I’m learning the hard way how humbling this area is. This morning I had eaten at this café with Mike Midlarsky. Mike is a bike racer from the States on the Garmin Development team. He has done all the NRC Crits for many years and is someone who is very competitive at some of the highest ends of American cycling. Eating with him changed my perspective. There are definitely bigger fish in the sea. We talked about his latest kermis past Sunday. In this pro Kermis 180 professional riders started the race. Only 16 finished. After chatting with him for a while I noticed how humble he is. While talking with him he never made me feel inferior or anything like that. Cocky people just don’t last here.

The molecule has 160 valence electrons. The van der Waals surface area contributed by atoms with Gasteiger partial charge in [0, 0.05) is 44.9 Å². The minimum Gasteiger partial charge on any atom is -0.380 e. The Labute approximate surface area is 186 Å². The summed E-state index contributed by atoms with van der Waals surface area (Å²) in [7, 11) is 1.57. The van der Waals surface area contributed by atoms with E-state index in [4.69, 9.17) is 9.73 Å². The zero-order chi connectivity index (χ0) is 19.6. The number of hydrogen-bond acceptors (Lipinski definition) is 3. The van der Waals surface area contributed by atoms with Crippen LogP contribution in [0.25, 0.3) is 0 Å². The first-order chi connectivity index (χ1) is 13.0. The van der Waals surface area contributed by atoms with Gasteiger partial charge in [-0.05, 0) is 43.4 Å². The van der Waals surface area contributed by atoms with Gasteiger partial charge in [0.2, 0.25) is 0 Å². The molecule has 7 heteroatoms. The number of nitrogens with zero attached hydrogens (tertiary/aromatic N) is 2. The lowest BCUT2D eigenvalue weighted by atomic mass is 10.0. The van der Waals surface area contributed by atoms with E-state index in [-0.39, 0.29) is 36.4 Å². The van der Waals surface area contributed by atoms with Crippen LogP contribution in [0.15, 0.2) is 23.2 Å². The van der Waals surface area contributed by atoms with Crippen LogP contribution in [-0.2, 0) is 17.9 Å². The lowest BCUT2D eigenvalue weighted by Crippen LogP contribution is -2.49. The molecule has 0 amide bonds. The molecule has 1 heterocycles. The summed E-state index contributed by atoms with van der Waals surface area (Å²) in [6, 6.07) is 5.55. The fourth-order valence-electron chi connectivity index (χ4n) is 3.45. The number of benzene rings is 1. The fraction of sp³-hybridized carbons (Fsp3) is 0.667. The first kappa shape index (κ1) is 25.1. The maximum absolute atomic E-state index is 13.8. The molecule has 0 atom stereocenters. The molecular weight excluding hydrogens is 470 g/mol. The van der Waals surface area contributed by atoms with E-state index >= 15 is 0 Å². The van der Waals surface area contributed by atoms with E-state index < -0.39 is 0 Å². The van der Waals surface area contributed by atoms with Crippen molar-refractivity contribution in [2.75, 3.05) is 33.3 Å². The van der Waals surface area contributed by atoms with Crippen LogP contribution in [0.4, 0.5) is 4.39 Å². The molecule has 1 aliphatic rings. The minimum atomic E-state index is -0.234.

After the café with Mike I rode back home to get ready for tonight’s race at 17:30. We road to the race today (only 15km away). The kermis today was an 18 lap course and 106km long total. The course was mostly narrow, flat, open to the wind, with a cobbled finish stretch. Once there I registered for the race and took my dandy old time to get ready. I took a little too much time and rushed to find the start line which was a little off the course. I got there 5 minutes before the race and did not get a superb starting spot. I started at least 70th back. After starting we immediately started hulling. I mean fast. I was able to move up to top 30 within the first 2 miles in the turns and felt like I was starting to get in a good spot. 5 seconds later there is a tight right hand turn with an Island in the middle of the road. I got squeezed out and went left around it. Within a few seconds I lost 40 spots. The race never slowed down. There was no peloton but only a line. Being so far back was horrible. I never dealt with such a horrible accordion affect. We would go into some of these turns at 30mph, slow down to 10mph and then sprint up to 35mph. The biggest downhill in today’s course was 1% and we hit 40mph going down it. Being that far back the accordion affect took its toll on me. Lap after lap everything I had was chiseled away. I popped 40 minutes into the race. Today’s race was the hardest race I have done in my life. I don’t have any excuses for being dropped. No matter what I say it doesn’t change the past. 140 starters and 50 finishers today. I was one of the droppies. I was pack fodder. All I could try to do was survive and I don’t like that one bit. I can say one thing for certain. I am not going to dick around at the start line in Europe.